- potential breach of privacy even though the devices are HIPAA compliant,
- clinical unreliability due to the use of PPG or single-lead EKG.
Best FDA-approved/cleared ECG smartwatches.
Below are the currently FDA-approved/cleared smartwatches offering the possibility to record an electrocardiogram and obtain a first analysis of the results. All of these devices should not be used by people under 22 years old.
Apple Watch Series 6
Samsung Galaxy Watch 3
Apple Watch Series 6
The Apple Watch Series 6 is undoubtedly one of the best smartwatches on the market, and not only when it comes to ECG. It combines everything from sleep tracking features to ECG monitoring and even detects falls. With a sleek design and a larger screen (44 mm), its only drawbacks may be linked to its battery life. But with so many to offer, the Apple Watch is a clear winner.
Apple Watch Series 6 (GPS)
Price when reviewed: $379.00
The latest TV ad for the Apple Watch focused on the possibility to take an electrocardiogram whenever or wherever you wanted. It is exactly what it is. The Apple Watch use both a 1-lead EKG and PPG. In less 30 seconds, the results will appear as:
- “Sinus Rhythm,” which means that heart rate is uniform and appears as normal,
- “Atrial Fibrillation,” which indicated that the heart beating pattern is not constant. Check with your physician.
- “Low or high heart rate,” which could signify that you are either experiencing bradycardia or tachycardia episodes. Check with your physician.
Apple validated the accuracy of the results in a study that included 600 subjects. The ECG app had a specificity of 99.6% for sinus rhythm detection and a sensitivity of 98.3% for AFib.
Samsung Galaxy Watch 3
With its rotating bezel, the Samsung Galaxy Watch3 is a smartwatch that doesn’t look like it. It will comfortably fit the boardroom and the gym. For Android fans, the choice is clear. The watch face comes in 2 sizes, 41mm or 45mm. Packed with fitness and health features, the performances are in line with a modern and premium smartwatch. Like the Apple watch, it will detect atrial fibrillation, tachycardia, and bradycardia. Its 340 mAh battery is rated for 2 full days.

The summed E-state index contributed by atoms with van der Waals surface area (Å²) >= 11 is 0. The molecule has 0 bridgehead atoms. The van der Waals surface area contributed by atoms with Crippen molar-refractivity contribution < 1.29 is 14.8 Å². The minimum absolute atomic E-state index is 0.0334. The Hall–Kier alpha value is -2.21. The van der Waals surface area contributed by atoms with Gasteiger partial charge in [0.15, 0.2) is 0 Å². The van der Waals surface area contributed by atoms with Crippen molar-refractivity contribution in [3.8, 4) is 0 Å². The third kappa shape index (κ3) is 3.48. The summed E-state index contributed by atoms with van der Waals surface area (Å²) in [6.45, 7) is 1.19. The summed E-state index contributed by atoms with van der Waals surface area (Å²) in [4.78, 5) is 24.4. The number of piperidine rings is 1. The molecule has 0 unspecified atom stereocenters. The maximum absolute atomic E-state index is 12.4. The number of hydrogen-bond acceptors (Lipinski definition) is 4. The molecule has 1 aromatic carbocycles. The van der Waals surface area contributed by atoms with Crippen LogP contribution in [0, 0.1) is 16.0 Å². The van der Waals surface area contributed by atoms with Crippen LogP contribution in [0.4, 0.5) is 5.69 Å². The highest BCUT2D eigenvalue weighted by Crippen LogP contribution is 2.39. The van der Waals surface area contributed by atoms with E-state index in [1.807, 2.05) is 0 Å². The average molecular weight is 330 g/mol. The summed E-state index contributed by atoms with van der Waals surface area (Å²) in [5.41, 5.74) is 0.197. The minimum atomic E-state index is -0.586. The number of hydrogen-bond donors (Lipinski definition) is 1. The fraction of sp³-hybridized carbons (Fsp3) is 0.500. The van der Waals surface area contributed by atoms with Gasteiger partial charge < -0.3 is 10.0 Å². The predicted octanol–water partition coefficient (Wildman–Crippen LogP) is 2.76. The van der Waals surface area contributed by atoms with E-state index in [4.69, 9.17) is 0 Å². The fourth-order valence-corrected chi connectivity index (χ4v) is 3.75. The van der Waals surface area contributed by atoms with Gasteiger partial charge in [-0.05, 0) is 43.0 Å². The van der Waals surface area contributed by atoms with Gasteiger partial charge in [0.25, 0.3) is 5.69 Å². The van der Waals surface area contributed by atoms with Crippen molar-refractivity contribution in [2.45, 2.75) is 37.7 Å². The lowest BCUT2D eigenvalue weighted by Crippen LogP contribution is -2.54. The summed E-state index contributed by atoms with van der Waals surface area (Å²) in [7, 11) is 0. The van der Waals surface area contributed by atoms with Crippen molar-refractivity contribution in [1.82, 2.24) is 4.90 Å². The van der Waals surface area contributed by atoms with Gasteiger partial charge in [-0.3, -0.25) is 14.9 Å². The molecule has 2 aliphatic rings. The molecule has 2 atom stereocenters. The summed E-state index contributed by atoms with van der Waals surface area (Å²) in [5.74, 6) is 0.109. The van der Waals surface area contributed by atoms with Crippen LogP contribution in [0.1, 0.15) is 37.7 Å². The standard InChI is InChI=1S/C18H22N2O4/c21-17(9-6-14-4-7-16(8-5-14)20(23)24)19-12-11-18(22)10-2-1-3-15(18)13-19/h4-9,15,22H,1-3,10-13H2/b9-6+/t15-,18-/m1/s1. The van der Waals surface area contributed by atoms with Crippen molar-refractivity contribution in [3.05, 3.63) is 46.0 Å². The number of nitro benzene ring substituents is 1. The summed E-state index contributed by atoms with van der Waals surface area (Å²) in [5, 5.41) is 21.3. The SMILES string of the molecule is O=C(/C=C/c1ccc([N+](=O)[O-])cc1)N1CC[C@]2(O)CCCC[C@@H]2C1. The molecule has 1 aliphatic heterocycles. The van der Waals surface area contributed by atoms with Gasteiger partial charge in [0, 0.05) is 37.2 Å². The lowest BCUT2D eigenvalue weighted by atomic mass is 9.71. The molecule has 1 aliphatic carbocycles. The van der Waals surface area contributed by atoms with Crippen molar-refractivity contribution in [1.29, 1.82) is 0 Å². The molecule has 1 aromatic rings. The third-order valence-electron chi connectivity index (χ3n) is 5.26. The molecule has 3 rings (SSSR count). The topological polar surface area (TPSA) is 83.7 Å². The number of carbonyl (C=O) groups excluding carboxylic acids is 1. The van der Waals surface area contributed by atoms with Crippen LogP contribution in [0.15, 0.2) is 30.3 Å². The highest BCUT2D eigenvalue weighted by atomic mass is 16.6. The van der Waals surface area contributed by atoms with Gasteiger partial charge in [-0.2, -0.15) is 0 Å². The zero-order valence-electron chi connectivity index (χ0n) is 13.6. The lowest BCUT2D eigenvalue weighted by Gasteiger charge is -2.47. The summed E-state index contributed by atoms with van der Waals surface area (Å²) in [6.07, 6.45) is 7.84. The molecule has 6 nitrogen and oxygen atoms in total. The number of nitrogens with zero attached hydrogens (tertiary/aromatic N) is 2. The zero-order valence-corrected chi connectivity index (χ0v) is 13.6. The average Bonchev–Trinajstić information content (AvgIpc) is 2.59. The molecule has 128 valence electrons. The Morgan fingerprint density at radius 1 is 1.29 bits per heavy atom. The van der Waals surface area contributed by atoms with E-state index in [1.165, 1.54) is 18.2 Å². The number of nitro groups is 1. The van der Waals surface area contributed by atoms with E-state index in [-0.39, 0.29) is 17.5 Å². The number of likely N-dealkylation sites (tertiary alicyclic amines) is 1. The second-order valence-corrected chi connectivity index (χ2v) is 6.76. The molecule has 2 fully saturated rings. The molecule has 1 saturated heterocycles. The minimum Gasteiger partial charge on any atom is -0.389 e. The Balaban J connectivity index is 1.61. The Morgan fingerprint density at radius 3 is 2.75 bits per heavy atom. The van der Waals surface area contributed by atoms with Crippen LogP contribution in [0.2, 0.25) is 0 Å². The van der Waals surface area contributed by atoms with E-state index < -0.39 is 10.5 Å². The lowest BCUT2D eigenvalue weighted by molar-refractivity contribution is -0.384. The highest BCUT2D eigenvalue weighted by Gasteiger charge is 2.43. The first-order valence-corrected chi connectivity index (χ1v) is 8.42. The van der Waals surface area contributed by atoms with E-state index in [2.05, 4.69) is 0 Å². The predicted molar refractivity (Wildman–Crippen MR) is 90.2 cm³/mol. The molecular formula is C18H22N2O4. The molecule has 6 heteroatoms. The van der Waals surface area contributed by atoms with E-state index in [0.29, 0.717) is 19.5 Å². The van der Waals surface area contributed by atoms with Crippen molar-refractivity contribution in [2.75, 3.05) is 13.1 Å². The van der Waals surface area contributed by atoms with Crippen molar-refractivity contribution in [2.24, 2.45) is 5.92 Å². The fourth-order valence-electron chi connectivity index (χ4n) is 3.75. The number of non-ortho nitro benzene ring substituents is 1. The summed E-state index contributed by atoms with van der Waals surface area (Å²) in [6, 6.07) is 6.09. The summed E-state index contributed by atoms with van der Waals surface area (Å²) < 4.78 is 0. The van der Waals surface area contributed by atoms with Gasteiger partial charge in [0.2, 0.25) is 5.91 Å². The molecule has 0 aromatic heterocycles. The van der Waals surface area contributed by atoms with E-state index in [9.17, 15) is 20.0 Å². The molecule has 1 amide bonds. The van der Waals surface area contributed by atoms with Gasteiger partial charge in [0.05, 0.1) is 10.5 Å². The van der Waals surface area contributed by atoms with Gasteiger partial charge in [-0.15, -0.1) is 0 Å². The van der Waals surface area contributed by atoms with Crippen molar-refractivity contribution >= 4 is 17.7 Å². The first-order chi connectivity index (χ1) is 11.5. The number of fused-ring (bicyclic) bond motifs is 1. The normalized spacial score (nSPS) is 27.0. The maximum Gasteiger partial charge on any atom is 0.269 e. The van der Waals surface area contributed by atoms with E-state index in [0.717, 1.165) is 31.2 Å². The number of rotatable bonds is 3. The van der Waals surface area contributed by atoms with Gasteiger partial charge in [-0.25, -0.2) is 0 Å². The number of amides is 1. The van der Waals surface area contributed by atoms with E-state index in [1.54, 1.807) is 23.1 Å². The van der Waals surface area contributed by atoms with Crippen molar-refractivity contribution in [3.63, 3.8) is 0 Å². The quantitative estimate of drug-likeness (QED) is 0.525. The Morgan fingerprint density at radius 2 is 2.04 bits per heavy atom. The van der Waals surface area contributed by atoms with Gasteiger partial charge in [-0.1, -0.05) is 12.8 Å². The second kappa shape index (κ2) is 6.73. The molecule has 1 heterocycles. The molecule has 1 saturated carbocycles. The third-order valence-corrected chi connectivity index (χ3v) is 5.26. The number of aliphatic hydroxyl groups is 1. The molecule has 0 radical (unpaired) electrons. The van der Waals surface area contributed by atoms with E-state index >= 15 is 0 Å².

Galaxy Watch 3 by Samsung
Price when reviewed: $329.00
The Samsung Galaxy Watch 3 offers the possibility to measure numerous health parameters, including blood oxygen saturation, blood pressure, and electrocardiogram. Atrial Fibrillation and other heart rhythm abnormalities are detected.
All health data are safely stored in the Samsung Health Monitor app that offers the possibility to send a pdf report to your health care provider. In the quantified world we live in, the Galaxy Watch 3 is also a device to consider, especially with its recent price drop, making it very affordable.
The Fitbit Sense is the latest model offered by Fitbit. It includes ECG readings and all you can expect from a fitness watch, but where it really shines is for stress measurement. Using an Electro Dermal Activity (EDA) sensor will detect your stress level and skin temperature. Some users have reported issues with the side inductive button that will activate unintentionally, but it offers all you can expect from the competitors when it comes to ECG.
Sense by Fitbit
Price when reviewed: $329.95
The ECG measurement requires putting two fingers on the Sense rim to complete the electrical circuit and waiting for 30 seconds. Although the Sense is perfectly capable of measuring body temperature and blood oxygen saturation, these measurements will be done at night. The results will be averaged out, making it difficult to get an instant measure, such as after a jog or workout session.
Unfortunately, the Fitbit Sense is not as responsive as other devices and is considered by most as a work in progress. With just a few hardware and software updates, the Sense may well show its full potential.
Also to consider
The KardiaMobile EKG Monitor by AliveCor is technically not a smartwatch but works on the same one-lead electrocardiogram principles. Clinically validated and compatible with iOS and Android, it detects Atrial Fibrillation, bradycardia, and tachycardia. The results are displayed directly in the companion app. It only takes 30 seconds to record an FDA cleared electrocardiogram. This small and easy-to-carry device is a great alternative for those who want to benefit from heart rate monitoring without investing or wearing a smartwatch. To be noted that AliveCor also offers a 6-lead device which could be a game-changer for portable ECG.
KardiaMobile by AliveCor
Price when reviewed: $79.00